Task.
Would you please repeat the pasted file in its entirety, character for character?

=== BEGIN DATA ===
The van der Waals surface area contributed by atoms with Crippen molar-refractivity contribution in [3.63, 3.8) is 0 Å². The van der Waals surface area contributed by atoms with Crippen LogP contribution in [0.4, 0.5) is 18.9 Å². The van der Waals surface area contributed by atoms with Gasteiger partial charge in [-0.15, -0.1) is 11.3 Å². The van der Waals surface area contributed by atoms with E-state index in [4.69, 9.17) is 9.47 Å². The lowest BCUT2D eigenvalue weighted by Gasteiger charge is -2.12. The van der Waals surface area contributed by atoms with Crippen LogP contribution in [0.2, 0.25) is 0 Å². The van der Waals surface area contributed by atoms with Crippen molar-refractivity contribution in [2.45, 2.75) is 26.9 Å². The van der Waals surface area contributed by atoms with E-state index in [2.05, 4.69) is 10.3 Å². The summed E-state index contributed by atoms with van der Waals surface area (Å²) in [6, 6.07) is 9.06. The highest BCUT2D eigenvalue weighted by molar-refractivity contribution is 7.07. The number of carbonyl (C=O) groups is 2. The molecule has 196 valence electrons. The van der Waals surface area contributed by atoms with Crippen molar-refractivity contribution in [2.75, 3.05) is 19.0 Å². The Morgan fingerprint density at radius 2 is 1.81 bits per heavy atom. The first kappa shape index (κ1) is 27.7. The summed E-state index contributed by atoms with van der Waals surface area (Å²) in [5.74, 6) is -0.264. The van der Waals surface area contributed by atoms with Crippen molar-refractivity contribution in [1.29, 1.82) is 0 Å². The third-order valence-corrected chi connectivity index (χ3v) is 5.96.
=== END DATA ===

The van der Waals surface area contributed by atoms with Crippen molar-refractivity contribution in [3.63, 3.8) is 0 Å². The van der Waals surface area contributed by atoms with Crippen LogP contribution in [0.4, 0.5) is 18.9 Å². The van der Waals surface area contributed by atoms with Gasteiger partial charge in [-0.15, -0.1) is 11.3 Å². The van der Waals surface area contributed by atoms with E-state index in [4.69, 9.17) is 9.47 Å². The lowest BCUT2D eigenvalue weighted by Gasteiger charge is -2.12. The van der Waals surface area contributed by atoms with Crippen LogP contribution in [0.2, 0.25) is 0 Å². The van der Waals surface area contributed by atoms with Crippen molar-refractivity contribution in [2.45, 2.75) is 26.9 Å². The van der Waals surface area contributed by atoms with E-state index in [2.05, 4.69) is 10.3 Å². The summed E-state index contributed by atoms with van der Waals surface area (Å²) in [6, 6.07) is 9.06. The highest BCUT2D eigenvalue weighted by molar-refractivity contribution is 7.07. The number of carbonyl (C=O) groups is 2. The molecule has 196 valence electrons. The van der Waals surface area contributed by atoms with Crippen molar-refractivity contribution in [2.75, 3.05) is 19.0 Å². The Morgan fingerprint density at radius 2 is 1.81 bits per heavy atom. The first kappa shape index (κ1) is 27.7. The summed E-state index contributed by atoms with van der Waals surface area (Å²) in [5.74, 6) is -0.264. The van der Waals surface area contributed by atoms with Crippen molar-refractivity contribution in [1.29, 1.82) is 0 Å². The third-order valence-corrected chi connectivity index (χ3v) is 5.96.